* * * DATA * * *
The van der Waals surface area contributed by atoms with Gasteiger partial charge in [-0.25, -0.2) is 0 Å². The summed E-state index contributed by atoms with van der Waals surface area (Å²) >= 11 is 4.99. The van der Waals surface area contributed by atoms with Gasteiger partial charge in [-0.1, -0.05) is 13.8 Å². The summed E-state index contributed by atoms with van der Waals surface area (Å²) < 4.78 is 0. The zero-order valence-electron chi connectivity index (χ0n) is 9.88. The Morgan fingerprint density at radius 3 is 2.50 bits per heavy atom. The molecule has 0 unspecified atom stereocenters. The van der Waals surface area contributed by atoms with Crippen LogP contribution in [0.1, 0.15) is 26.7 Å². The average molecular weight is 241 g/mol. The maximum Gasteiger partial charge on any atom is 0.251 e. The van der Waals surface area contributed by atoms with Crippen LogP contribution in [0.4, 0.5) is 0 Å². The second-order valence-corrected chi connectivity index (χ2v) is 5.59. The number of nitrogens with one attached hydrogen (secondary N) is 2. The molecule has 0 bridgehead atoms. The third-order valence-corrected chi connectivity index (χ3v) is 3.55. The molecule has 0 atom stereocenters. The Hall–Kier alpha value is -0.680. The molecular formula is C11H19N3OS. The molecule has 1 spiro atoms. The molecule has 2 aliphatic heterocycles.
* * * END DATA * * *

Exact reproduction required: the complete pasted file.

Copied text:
The van der Waals surface area contributed by atoms with Gasteiger partial charge in [-0.25, -0.2) is 0 Å². The summed E-state index contributed by atoms with van der Waals surface area (Å²) >= 11 is 4.99. The van der Waals surface area contributed by atoms with Gasteiger partial charge in [-0.1, -0.05) is 13.8 Å². The summed E-state index contributed by atoms with van der Waals surface area (Å²) < 4.78 is 0. The zero-order valence-electron chi connectivity index (χ0n) is 9.88. The Morgan fingerprint density at radius 3 is 2.50 bits per heavy atom. The molecule has 0 unspecified atom stereocenters. The van der Waals surface area contributed by atoms with Crippen LogP contribution in [0.1, 0.15) is 26.7 Å². The average molecular weight is 241 g/mol. The maximum Gasteiger partial charge on any atom is 0.251 e. The van der Waals surface area contributed by atoms with Crippen LogP contribution in [0.4, 0.5) is 0 Å². The second-order valence-corrected chi connectivity index (χ2v) is 5.59. The number of nitrogens with one attached hydrogen (secondary N) is 2. The molecule has 0 bridgehead atoms. The third-order valence-corrected chi connectivity index (χ3v) is 3.55. The molecule has 0 atom stereocenters. The Hall–Kier alpha value is -0.680. The molecular formula is C11H19N3OS. The molecule has 1 spiro atoms. The molecule has 2 aliphatic heterocycles.